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03-09-2014 | Mental health | Article

Brain imaging could assist bipolar depression diagnosis

Abstract

Free abstract

medwireNews: Researchers have identified structural brain differences that could help to distinguish patients with unipolar and bipolar depression.

Differences in grey and white matter volumes in the amygdala, hippocampus and anterior cingulate gyrus (ACG) distinguished the two groups from each other with nearly 70% accuracy, report Udo Dannlowski (University of Münster, Germany) and team.

“These regions are known to be important for emotion processing and regulation”, they observe in JAMA Psychiatry.

The study included 58 patients with bipolar depression, 58 with unipolar depression and 58 age- and gender-matched mentally healthy controls, who underwent structural brain imaging at either a US or German site. When the researchers created and also tested pattern recognition algorithms on participants from the same site, they obtained a classification accuracy for unipolar versus bipolar depression of up to 65.5% for the US site and 75.9% for the German site.

When they created the algorithms at one site and tested them at the other, they obtained an accuracy of up to 63.8% for testing in the US group and 69.0% for testing in the German group.

“Although a performance of less than 70% accuracy may not be regarded as substantial enough to justify a clinical application, it must be emphasized that, to our knowledge, this is the first use of pattern classification algorithms with classifiers trained on a reference sample to data from an independent sample measured on a different scanner platform”, say Dannlowski et al.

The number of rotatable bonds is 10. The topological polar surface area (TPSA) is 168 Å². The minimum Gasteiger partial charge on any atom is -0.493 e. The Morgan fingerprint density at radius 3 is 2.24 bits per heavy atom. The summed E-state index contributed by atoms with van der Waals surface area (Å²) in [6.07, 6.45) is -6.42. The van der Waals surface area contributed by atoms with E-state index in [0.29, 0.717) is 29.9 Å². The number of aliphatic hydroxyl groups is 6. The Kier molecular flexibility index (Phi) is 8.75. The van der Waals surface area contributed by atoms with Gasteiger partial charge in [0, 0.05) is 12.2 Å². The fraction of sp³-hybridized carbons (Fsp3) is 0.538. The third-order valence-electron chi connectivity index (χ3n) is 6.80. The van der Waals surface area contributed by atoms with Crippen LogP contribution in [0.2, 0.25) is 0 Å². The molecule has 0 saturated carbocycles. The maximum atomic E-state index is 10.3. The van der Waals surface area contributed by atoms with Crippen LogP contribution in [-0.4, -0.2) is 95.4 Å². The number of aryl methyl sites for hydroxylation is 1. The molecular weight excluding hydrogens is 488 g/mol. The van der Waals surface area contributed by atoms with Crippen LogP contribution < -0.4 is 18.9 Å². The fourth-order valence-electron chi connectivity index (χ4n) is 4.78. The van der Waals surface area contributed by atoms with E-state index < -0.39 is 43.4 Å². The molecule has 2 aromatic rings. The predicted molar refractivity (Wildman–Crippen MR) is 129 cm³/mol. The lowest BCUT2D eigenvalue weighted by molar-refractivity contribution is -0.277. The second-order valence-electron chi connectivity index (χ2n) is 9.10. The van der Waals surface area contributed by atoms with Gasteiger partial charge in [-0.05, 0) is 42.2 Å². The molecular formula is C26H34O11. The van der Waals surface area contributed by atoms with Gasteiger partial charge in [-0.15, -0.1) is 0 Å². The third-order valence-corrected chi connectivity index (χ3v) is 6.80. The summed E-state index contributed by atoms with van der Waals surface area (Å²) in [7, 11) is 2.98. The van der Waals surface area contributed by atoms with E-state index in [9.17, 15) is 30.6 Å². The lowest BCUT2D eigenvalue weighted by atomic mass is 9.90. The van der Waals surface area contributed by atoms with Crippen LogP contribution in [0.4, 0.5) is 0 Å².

Patients with bipolar depression had significantly less grey matter than those with unipolar depression in four areas involving the hippocampus, amygdala, putamen, insula and the temporal pole. By contrast, unipolar patients had less grey matter than bipolar patients only in the ACG.

The researchers say that the reduced ACG volumes in the unipolar patients is consistent with previous research and is thought to result in the “inability to regulate automatic negative self-referential processing and accompanied feelings.”

The results also suggest a “key role” for the amygdala in differentiating unipolar from bipolar depression, “even if the underlying mechanisms remain to be clarified”, they say. However, they caution that hippocampal volumes may not by themselves differentiate between the two groups, because both had reduced volumes relative to the controls. Unipolar patients did not have smaller ACG volumes than controls, and bipolar patients did not have smaller amygdala volumes.

medwireNews (www.medwirenews.com) is an independent clinical news service provided by Springer Healthcare Limited. © Springer Healthcare Ltd; 2014

By Eleanor McDermid, Senior medwireNews Reporter

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